Lessons of Christopher Robin, Pooh


Summertime is vacation time, but this can prove especially difficult if you’re trying to travel as a family.

I am sure there is a math prize waiting for whoever can explain why travel plans grow exponentially more impossible with every person added to the group.

At such times, life has a nasty way of presenting us with a clash between irresistible family ties, and immovable work objectives.

This is the situation facing Ewan McGregor at the beginning of the newly-released film, “Christopher Robin.”

As the title character, McGregor plays a fictionalized, grown-up version of the little boy who appears with Winnie the Pooh, Piglet, Eeyore, Tigger, and other presumably stuffed animals in the books written by A.A. Milne and illustrated by E.H. Shephard.

Through the device of a charming opening animation, we learn that this version of Christopher Robin has left his toys behind and gone to boarding school at the age of 8 or so; lost his parents; gotten injured in World War II; married; and become the drabbest of middle managers at Winslow Luggage Company in London.

Christopher Robin survives all this, but something inside him does not. He has become someone who doesn’t even have time to read a bedtime story to his 8-year-old daughter Madeline (played by the enchanting Bronte Carmichael).

Then it gets worse. His wife and daughter are all packed for the vacation he’s been promising them, when he learns he must devise a plan by Monday, to slash company expenses a whopping 20%, or see himself and his whole division out on the street. His family ends up leaving town without him.

Christopher sits, completely overwhelmed, on a park bench in London. That is where, somehow, his childhood playmate Winnie The Pooh comes to find him. Eventually, most of the other characters tumble into real-life London, as well.

Perhaps Winnie and company have sensed, all the way from the Hundred Acre Wood, that their boy needs them; or perhaps, faced with insurmountable pressures, Christopher simply lets his mind go slack for a little while.

If the latter, it turns out that that’s not always a bad strategy for problem-solving. There are countless efficiency experts — from my mother to Sigmund Freud — who insist that sometimes the best way to start solving a problem is to step away from it.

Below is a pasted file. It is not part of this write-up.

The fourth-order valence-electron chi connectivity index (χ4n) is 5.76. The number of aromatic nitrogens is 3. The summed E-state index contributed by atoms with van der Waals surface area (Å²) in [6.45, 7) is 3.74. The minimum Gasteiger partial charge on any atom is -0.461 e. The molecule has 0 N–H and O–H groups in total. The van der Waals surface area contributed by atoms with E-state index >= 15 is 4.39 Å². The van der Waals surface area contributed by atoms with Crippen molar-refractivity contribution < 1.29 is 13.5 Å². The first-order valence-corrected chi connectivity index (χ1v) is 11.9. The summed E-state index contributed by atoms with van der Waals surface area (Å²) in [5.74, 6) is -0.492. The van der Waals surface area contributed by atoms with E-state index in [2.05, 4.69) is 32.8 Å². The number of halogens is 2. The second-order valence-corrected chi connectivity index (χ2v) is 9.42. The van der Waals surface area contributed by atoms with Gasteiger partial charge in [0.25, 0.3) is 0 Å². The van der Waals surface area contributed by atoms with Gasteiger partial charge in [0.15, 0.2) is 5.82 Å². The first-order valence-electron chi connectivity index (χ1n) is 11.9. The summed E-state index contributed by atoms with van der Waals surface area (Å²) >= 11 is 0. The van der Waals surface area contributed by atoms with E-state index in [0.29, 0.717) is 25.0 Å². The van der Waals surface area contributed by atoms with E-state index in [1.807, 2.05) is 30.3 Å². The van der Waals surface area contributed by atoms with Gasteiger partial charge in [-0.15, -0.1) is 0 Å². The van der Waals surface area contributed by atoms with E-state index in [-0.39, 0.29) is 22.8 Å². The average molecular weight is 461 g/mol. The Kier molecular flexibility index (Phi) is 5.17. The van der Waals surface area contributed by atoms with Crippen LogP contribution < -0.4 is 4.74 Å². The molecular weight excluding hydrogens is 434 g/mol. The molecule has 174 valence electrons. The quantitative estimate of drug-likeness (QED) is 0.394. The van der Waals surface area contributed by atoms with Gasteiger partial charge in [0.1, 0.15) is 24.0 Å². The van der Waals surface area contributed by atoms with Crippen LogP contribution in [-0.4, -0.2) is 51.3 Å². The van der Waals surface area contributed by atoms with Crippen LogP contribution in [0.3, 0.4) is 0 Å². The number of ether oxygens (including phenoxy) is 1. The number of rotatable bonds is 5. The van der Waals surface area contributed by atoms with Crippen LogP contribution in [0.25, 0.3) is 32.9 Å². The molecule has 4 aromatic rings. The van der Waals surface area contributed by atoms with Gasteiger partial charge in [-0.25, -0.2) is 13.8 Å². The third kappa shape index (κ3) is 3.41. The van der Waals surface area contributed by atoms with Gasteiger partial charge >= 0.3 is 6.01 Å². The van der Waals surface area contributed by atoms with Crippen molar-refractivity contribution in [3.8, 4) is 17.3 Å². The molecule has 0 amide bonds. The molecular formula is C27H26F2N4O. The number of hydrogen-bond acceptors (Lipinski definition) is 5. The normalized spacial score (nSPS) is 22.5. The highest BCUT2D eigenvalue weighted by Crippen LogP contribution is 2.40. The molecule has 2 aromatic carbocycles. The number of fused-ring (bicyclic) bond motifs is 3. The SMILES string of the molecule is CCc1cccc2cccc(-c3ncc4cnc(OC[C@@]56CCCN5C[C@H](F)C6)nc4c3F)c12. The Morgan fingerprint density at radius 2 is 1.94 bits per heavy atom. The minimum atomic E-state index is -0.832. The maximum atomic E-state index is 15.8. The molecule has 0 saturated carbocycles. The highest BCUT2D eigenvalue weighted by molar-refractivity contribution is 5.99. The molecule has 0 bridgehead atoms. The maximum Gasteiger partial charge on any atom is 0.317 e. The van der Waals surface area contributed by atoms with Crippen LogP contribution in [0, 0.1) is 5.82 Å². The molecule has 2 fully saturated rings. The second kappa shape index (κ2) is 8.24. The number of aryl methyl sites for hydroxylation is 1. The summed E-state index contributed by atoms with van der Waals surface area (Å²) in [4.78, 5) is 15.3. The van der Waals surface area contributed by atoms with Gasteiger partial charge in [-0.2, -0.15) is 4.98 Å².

Ewan McGregor does quite a decent job of playing the harried adult. Of course, he’s no Obi-Wan Kenobi here — at no time could you see him saying “These are not the stuffed animals you are looking for!” — but you do feel how he is torn between equal and opposite demands.

In fact, what we have here is a cinematically-enhanced case of every working mom’s nemesis: Work/Life Imbalance! And I have to say, it was completely refreshing to see a man trying to deal with it, for a change.

I remember trying to conduct a conference-call from home while at the same time feeding my toddler a mac-and-cheese that he vociferously didn’t want. Later, I described the experience to my husband as being something like shuffling a deck of cards, “if in one hand you’re holding half a deck of cards, and in the other hand you have a squid.” I proved unequal to the task, and left the work world for a job raising squid.

This film is no “Mission Impossible,” but the ensuing hi-jinks are enough to entertain all but the worst adrenaline junkies in your family. In the end, we learn — along with Christopher Robin — the crucial lesson that money, and work, and similar grown-up concerns, aren’t the only measure of life.

Usually, it is parents who take their children to see movies like “Christopher Robin,” featuring childhood favorites like Winnie The Pooh. This time, however, I think the shoe — or the rubber boot — is on the other foot. It is the children who should make sure they get their grown-ups to see it. Hopefully, there will still be time for us to re-learn how to play…before the summer is over.


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